|Steve Young on OM&F: ‘Surprised’ Tom Brady won case against Roger Goodell, NFL||09.17.15 at 2:16 pm ET|
Former players and ESPN NFL analysts Steve Young and Jerry Rice joined Ordway, Merloni and Fauria on Thursday to discuss the Deflategate case and also Rice allegedly using “stick’em” when he played. To hear the interview, go to the OM&F audio on demand page.
Young said he was surprised Tom Brady won his case against Roger Goodell and the NFL.
“I understood that the judge was going to be ruling on a procedural, not on [an evidence] issue so my thought was, ‘Well, the league is going to be under scrutiny for procedure and there is a lot of back-and-forth, but in the end procedure is such a wide open interpretive thing,'” Young said. “I was like, ‘There’s no way that they are going to say [they] went outside of that.’ So I was surprised and I’m also surprised they went to appeal now. I’m sure this isn’t over. The league must feel very, very firmly that they went exactly as did procedures that were laid out in the CBA and off you go. I was equally surprised the league pressed the appeal.”
The former quarterback did say what Brady and the Patriots have been accused of is just a “traffic citation.”
“I think in proper context this will take its place amongst something that — there was something that said you shouldn’t have them lower than a certain inflation, which is fine, but it’s a traffic citation,” he said. “In terms of proper context over a long period of time, Tom Brady is embarking this season to do something never done before and if he wins a sixth one will be extended beyond anyone else who ever played and it will speak for itself. That’s just a fact.”
Rice was pressed on using “stick’em” during his playing days, but the Hall of Fame receiver never directly answered the questions.
“Guys look, 1,549 catches, 22,895 yards — that speaks for itself,” Rice said. “When you are the guy defenses are trying to take you out of the game — they are going to plan for you. I still have to catch the football. I still have to run with the football. I have to score touchdowns. My body of work really speaks for itself.”
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|Rodney Harrison on MFB: Tom Brady ‘doesn’t trust that offensive line’||09.23.14 at 12:41 pm ET|
NBC Sports analyst Rodney Harrison made his weekly appearance on Middays with MFB on Tuesday to talk about the Patriots’ rocky start to the season. To hear the interview, go to the MFB audio on demand page.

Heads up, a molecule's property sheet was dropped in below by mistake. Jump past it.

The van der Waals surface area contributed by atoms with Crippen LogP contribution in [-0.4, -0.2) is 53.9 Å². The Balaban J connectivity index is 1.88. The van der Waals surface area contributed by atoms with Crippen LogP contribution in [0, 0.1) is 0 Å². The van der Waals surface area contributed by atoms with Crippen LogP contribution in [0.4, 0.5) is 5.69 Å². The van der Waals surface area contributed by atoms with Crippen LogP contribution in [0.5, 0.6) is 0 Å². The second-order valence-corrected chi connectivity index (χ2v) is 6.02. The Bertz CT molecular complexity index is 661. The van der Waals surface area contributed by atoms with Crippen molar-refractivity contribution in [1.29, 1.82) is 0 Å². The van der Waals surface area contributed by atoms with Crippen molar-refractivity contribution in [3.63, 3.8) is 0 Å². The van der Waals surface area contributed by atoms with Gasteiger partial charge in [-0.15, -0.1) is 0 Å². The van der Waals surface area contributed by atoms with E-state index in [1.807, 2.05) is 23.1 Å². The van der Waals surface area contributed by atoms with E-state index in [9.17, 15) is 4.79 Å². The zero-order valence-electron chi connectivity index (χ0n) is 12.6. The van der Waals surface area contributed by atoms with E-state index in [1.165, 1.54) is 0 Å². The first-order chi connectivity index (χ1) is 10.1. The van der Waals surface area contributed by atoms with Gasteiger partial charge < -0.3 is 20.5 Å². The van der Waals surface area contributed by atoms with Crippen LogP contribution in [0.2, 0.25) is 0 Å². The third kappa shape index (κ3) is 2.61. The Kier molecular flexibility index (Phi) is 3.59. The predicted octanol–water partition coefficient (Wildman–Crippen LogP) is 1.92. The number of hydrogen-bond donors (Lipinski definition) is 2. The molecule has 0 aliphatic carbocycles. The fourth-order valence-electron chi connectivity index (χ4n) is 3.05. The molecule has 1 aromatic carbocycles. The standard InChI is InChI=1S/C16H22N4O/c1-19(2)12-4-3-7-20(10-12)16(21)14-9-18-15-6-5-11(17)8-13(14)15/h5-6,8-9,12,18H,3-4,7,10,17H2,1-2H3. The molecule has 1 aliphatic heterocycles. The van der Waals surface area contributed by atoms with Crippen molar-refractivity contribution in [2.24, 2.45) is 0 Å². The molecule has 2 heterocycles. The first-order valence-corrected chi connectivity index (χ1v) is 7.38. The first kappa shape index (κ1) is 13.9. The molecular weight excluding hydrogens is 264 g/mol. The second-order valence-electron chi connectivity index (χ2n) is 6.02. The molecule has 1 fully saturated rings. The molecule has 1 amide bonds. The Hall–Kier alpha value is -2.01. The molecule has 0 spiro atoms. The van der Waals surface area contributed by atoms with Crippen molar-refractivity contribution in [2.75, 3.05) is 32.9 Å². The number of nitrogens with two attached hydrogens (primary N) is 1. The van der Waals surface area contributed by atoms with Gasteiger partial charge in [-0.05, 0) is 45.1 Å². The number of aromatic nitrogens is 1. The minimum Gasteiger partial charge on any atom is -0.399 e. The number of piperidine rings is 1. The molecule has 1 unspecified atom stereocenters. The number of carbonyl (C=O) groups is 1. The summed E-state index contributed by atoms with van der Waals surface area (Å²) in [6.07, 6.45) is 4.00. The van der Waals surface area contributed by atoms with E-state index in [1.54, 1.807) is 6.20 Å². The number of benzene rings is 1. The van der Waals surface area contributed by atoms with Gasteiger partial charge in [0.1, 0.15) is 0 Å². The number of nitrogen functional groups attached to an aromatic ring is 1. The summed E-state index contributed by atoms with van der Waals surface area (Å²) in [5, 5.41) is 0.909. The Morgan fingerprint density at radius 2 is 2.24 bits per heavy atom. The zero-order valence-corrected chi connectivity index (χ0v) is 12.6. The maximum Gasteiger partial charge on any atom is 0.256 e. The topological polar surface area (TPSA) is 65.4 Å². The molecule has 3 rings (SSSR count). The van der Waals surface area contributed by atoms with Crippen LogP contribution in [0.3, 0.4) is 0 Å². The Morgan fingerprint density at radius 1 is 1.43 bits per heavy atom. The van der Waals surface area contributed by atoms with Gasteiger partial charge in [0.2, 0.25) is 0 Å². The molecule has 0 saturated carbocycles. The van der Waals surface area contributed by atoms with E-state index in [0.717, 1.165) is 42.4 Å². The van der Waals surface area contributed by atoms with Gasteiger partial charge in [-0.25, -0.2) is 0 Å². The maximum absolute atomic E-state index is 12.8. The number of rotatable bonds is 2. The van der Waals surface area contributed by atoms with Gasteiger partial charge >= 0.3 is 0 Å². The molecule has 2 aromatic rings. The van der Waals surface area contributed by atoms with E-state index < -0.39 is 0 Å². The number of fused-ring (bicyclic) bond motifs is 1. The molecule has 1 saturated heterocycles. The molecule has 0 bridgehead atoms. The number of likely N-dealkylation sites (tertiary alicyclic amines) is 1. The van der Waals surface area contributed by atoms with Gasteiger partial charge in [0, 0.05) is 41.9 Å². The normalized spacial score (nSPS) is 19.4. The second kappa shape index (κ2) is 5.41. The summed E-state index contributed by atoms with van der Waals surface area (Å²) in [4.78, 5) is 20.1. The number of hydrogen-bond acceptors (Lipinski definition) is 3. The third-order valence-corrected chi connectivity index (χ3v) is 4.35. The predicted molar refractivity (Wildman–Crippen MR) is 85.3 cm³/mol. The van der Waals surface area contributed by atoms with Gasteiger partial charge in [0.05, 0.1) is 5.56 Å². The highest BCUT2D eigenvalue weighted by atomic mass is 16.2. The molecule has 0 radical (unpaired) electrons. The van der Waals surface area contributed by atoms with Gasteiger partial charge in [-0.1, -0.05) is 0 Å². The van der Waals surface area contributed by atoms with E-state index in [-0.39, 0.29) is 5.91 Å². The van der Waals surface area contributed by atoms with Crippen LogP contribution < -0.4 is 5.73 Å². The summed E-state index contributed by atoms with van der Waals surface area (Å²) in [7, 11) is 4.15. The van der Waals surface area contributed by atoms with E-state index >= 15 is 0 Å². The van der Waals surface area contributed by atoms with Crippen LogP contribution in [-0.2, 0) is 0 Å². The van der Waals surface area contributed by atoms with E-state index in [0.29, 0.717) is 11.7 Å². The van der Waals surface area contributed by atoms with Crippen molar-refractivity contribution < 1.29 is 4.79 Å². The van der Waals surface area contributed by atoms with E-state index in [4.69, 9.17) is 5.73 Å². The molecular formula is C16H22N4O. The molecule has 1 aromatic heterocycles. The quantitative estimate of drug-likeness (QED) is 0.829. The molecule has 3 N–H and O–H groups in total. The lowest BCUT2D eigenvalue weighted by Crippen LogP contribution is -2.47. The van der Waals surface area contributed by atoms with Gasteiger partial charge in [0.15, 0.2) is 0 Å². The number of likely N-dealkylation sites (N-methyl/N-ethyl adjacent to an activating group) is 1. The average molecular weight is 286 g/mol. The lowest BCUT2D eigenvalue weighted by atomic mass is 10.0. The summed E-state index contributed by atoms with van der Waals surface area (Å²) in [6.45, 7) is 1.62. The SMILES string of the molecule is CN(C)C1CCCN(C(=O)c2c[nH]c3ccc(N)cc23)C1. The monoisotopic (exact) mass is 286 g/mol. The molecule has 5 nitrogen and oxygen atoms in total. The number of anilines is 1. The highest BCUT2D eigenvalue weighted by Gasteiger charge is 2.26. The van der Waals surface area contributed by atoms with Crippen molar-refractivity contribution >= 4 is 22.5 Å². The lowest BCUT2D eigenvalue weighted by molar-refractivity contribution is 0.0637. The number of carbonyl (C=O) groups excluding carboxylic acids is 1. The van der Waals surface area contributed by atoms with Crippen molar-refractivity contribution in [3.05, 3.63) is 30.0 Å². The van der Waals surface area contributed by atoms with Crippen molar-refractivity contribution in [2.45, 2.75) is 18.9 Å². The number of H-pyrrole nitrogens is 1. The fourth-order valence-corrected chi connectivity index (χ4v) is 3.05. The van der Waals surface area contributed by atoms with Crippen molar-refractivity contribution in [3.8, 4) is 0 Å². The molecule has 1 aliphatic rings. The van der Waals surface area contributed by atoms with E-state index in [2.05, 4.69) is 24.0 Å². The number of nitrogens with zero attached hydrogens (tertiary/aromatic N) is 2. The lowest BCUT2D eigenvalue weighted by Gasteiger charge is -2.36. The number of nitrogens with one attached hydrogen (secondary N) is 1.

The Patriots improved to 2-1 with Sunday’s 16-9 victory over the Raiders, but the offense continues to struggle, as evidenced by the single touchdown against a low-ranked Raiders defense. The finger has been pointed at the offensive line as the main culprit.
“It’s a big concern, because I’m sitting there with coach [Tony] Dungy and we’re watching them, and they’re just getting their butt kicked,” Harrison said. “The tackles, the guards, they’re just getting their butts kicked and getting pushed around. They just look so big and stiff, no knee bends, anything. It just looked bad. And Tom [Brady], you could just tell, Tom never felt comfortable, he doesn’t feel comfortable, he doesn’t trust that offensive line.
“They really need to either get that run game going, they need to do something. If it was one guy, like coach Dungy pointed out, then you can shift and you can use the running back and you can run some screens, stuff like that. But unfortunately it’s not just one guy, it’s a multitude of guys. This is a big concern for me, because if Tom gets hurt they’re in trouble.”
Richie Incognito, let go by the Dolphins in the offseason after being suspended for his role in the Jonathan Martin bullying scandal, remains a free agent. The talented but troubled offensive lineman reportedly is talking with the Eagles this week.
“He can play, man. He can play,” Harrison said. “[Bill] Belichick, he’s one of those guys that can bring certain people in — Corey Dillon and Randy Moss and myself — and people said, ‘Hey, these guys are troublemakers and they’re not good people.’ You can bring him in — he’s the one guy I think in the league that can get a guy to come in and fit in.
“A lot of people deserve second chances. Richie, he seems like he paid his dues. We all make mistakes in life. I think he can still play. I think you get a guy like that, you can get him for cheap, he’s hungry. Why not bring him in? If he doesn’t work out, cut him. It’s not like his salary will be guaranteed anyway.”
|Jerry Rice on M&M: Ravens will edge Patriots||01.17.13 at 1:36 pm ET|
Hall of Fame wide receiver Jerry Rice chatted with Mut & Merloni on Thursday to give his prediction for Sunday’s AFC championship game and discuss other NFL news.
“I know you guys are in Boston, but this is going to be a great game between the New England Patriots and the Baltimore Ravens,” Rice said. “I know the last game was questionable just a little bit. I think Tom Brady‘s going to come out and exceptional like he always does, but I think they’re going to get edged out a little bit by the Baltimore Ravens.